Stack Overflow is a community of 4.7 million programmers, just like you, helping each other.

Join them; it only takes a minute:

Sign up
Join the Stack Overflow community to:
  1. Ask programming questions
  2. Answer and help your peers
  3. Get recognized for your expertise

This question already has an answer here:

How do I do this? I want my element to look as though it has a shadow underline. I dont want the shadow for the other 3 sides

share|improve this question

marked as duplicate by acme, Michael, Samuele Mattiuzzo, p.s.w.g, Cupcake Jun 28 '13 at 0:50

This question has been asked before and already has an answer. If those answers do not fully address your question, please ask a new question.

Try also this method if you have monochromatic background – T30 Aug 1 '14 at 14:12
up vote 376 down vote accepted

Do this:

box-shadow: 0 4px 2px -2px gray;

its actually much simpler, what ever you set the blur to (3rd value), set the spread (4th value) to the negative of it.

share|improve this answer
This is by far the best method. Pure css3, no hacks. – thelastshadow Nov 4 '11 at 16:15
Just in case anyone wants to understand why this works: * The first value sets the x-offset of the light source to 0. * The second value sets y-offset of the light source to +4. * The third value sets a blur effects of 2px. (Makes the shadow non-uniform). * The fourth value sets a spread to -2px. (Contract the shadow 2px.) This will cause the shadow to be 4px less wide than the element you're shadowing, so set the last value to 0 if you just want a plain underline. – Ceasar Bautista Jul 25 '12 at 19:17
It doesn't worked for me under firefox 18.X. What worked for me was: box-shadow: inset 0 -4px 3px black; But it also generates a little shadow on the sides.. :_( – elboletaire Feb 1 '13 at 19:59
Similar to @elboletaire's solution, this worked for me: box-shadow: inset 0 -2px 1px rgba(0, 0, 0, 0.3); – Danny Beckett Oct 1 '13 at 9:56
@ahnbizcad Not fully arbitrary. 0 doesn't need a unit. Hence, adding a unit is redundant and wasting space. Not adding a unit is thus preferable. However: I often do add a unit to easy changing the value in the Object Inspector... But that's more of a debugging feature... My guess would be that most minifiers will drop the unit if the value is 0. – Stijn de Witt Jul 28 '15 at 9:19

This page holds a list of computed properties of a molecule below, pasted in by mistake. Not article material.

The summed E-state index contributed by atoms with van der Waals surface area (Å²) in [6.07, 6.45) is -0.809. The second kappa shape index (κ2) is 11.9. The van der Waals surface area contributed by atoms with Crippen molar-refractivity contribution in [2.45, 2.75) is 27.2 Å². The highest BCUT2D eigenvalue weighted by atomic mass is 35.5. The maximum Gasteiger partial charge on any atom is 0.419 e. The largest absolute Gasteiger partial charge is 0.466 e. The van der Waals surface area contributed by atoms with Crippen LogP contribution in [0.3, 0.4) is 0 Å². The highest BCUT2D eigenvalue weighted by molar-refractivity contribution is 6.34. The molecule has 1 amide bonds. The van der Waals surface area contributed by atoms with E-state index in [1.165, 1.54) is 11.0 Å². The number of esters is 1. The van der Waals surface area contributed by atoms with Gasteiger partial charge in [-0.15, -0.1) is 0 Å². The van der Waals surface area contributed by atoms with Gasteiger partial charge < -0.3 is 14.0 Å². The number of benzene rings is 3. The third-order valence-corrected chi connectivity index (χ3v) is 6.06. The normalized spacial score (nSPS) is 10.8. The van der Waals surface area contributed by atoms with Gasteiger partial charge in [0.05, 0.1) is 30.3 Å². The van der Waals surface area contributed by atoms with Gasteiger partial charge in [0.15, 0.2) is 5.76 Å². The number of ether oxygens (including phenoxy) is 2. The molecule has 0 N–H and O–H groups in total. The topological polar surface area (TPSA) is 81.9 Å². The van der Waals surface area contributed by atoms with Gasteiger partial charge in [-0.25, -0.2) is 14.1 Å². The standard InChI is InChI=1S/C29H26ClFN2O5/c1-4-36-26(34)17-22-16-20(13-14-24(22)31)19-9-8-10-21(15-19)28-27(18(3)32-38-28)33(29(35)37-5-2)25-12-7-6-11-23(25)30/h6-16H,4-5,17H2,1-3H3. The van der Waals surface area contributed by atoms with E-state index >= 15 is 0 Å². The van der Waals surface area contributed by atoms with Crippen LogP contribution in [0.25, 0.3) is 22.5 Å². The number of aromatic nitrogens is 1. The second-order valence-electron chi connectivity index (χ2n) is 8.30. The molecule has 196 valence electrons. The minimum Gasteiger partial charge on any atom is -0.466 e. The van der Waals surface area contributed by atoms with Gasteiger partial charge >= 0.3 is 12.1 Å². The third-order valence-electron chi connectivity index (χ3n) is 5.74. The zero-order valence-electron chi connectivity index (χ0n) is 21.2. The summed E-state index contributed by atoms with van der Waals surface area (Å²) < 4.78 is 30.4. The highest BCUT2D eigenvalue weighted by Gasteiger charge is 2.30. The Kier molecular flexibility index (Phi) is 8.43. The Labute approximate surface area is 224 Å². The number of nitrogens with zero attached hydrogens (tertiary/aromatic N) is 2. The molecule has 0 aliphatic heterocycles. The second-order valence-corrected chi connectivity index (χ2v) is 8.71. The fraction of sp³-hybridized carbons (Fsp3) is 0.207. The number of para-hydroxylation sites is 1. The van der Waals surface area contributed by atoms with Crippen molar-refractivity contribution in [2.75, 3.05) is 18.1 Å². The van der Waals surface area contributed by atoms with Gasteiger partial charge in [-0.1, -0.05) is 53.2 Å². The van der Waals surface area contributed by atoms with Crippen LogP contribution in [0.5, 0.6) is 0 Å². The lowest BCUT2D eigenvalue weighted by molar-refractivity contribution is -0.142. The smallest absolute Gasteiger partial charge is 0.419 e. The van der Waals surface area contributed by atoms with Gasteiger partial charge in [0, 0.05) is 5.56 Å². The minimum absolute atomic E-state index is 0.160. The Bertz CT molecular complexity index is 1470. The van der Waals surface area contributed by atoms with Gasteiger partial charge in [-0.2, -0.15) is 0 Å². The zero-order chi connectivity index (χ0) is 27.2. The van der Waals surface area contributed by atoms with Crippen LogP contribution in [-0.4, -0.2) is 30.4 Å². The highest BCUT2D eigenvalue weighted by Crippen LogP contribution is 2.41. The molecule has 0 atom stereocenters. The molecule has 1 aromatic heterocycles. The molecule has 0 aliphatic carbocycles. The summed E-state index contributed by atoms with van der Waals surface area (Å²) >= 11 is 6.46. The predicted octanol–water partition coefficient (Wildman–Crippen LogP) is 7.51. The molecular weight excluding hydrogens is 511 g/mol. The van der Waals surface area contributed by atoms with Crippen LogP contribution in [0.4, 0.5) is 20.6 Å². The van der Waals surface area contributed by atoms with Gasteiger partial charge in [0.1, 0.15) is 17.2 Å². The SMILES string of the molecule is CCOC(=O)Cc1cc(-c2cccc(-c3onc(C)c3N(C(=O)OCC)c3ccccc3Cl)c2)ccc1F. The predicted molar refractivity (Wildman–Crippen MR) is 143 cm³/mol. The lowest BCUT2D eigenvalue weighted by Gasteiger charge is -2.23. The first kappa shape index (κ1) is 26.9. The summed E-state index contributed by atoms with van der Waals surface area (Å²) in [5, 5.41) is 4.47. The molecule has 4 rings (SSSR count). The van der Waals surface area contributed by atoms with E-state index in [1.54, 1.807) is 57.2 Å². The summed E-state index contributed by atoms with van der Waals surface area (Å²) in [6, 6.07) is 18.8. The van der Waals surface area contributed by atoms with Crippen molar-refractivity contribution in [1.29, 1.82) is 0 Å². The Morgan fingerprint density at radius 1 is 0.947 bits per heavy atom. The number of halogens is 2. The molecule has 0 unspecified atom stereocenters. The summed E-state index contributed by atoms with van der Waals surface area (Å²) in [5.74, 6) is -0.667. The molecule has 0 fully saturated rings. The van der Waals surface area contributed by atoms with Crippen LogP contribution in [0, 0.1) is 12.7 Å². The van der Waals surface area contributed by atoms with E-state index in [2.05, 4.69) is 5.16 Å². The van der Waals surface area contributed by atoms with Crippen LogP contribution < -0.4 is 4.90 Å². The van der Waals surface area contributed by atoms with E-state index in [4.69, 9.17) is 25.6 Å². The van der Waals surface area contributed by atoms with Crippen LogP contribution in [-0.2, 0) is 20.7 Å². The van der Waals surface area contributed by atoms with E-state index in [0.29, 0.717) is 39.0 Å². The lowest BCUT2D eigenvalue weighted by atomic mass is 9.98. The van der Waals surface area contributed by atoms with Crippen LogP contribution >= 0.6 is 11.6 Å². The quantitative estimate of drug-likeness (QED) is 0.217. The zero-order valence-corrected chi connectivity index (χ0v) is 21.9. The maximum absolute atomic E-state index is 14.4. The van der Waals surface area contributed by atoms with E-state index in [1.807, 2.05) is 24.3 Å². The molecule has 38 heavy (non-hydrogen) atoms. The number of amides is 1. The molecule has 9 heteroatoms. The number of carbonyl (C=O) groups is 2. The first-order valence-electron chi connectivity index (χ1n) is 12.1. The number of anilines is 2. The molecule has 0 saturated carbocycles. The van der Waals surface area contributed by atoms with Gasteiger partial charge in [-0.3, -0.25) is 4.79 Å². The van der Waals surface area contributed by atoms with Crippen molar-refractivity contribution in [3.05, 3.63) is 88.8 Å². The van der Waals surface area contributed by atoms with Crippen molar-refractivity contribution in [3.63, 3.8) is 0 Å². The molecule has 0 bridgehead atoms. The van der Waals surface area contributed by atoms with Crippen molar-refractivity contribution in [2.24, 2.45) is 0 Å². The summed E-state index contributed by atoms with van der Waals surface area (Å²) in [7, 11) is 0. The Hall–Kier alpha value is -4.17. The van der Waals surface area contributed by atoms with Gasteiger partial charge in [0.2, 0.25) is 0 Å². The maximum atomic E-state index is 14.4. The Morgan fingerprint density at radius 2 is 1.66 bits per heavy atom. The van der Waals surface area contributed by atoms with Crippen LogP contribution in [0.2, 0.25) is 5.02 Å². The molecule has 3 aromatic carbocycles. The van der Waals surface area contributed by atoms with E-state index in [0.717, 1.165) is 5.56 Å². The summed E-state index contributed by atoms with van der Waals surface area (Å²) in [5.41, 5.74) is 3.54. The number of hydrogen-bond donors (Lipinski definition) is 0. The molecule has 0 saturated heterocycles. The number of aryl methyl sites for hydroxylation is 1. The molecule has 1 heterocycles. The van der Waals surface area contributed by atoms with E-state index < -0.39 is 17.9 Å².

You can use two elements, one inside the other, and give the outer one overflow: hidden and a width equal to the inner element together with a bottom padding so that the shadow on all the other sides are "cut off"

#outer {
    width: 100px;
    overflow: hidden;
    padding-bottom: 10px;

#outer > div {
    width: 100px;
    height: 100px;
    background: orange;

    -moz-box-shadow: 0 4px 4px rgba(0, 0, 0, 0.4);
    -webkit-box-shadow: 0 4px 4px rgba(0, 0, 0, 0.4);
    box-shadow: 0 4px 4px rgba(0, 0, 0, 0.4);

Alternatively, float the outer element to cause it to shrink to the size of the inner element. See:

share|improve this answer
This solution is fantastic if you have to show the shadow for all the window-size. – JeanValjean Aug 24 '12 at 7:49

Try this

-moz-box-shadow:0 5px 5px rgba(182, 182, 182, 0.75);
-webkit-box-shadow: 0 5px 5px rgba(182, 182, 182, 0.75);
box-shadow: 0 5px 5px rgba(182, 182, 182, 0.75);

You can see it in

share|improve this answer

try this to get the box-shadow under your full control.


            div {
                box-shadow: 0 10px black inset,0 -10px red inset, -10px 0 blue inset, 10px 0 green inset;


this would apply to outer box-shadow as well.

share|improve this answer
How to get blur with this technique ? – Baldráni Sep 22 '15 at 10:33

Not the answer you're looking for? Browse other questions tagged or ask your own question.